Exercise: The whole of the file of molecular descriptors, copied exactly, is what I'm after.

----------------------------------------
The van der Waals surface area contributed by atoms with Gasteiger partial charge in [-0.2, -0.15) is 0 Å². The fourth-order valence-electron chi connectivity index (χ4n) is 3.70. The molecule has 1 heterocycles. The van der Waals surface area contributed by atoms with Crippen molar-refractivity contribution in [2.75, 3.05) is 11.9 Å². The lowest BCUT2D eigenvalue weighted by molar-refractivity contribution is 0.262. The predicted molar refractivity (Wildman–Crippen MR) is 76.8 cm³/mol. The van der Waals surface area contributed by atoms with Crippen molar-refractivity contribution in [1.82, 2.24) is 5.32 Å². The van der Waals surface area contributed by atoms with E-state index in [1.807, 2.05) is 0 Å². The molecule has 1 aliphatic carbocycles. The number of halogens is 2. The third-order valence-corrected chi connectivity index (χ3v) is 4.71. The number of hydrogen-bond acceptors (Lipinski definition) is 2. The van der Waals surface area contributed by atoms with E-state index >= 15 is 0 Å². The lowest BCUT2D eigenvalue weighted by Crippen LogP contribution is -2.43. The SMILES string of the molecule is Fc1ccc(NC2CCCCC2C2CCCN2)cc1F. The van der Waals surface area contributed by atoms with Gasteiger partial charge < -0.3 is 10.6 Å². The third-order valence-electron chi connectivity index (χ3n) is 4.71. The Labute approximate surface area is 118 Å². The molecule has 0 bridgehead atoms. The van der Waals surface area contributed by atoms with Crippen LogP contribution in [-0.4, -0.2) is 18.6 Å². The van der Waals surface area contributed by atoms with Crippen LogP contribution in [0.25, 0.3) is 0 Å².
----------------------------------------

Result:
The van der Waals surface area contributed by atoms with Gasteiger partial charge in [-0.2, -0.15) is 0 Å². The fourth-order valence-electron chi connectivity index (χ4n) is 3.70. The molecule has 1 heterocycles. The van der Waals surface area contributed by atoms with Crippen molar-refractivity contribution in [2.75, 3.05) is 11.9 Å². The lowest BCUT2D eigenvalue weighted by molar-refractivity contribution is 0.262. The predicted molar refractivity (Wildman–Crippen MR) is 76.8 cm³/mol. The van der Waals surface area contributed by atoms with Crippen molar-refractivity contribution in [1.82, 2.24) is 5.32 Å². The van der Waals surface area contributed by atoms with E-state index in [1.807, 2.05) is 0 Å². The molecule has 1 aliphatic carbocycles. The number of halogens is 2. The third-order valence-corrected chi connectivity index (χ3v) is 4.71. The number of hydrogen-bond acceptors (Lipinski definition) is 2. The van der Waals surface area contributed by atoms with E-state index >= 15 is 0 Å². The lowest BCUT2D eigenvalue weighted by Crippen LogP contribution is -2.43. The SMILES string of the molecule is Fc1ccc(NC2CCCCC2C2CCCN2)cc1F. The van der Waals surface area contributed by atoms with Gasteiger partial charge < -0.3 is 10.6 Å². The third-order valence-electron chi connectivity index (χ3n) is 4.71. The Labute approximate surface area is 118 Å². The molecule has 0 bridgehead atoms. The van der Waals surface area contributed by atoms with Crippen LogP contribution in [-0.4, -0.2) is 18.6 Å². The van der Waals surface area contributed by atoms with Crippen LogP contribution in [0.25, 0.3) is 0 Å².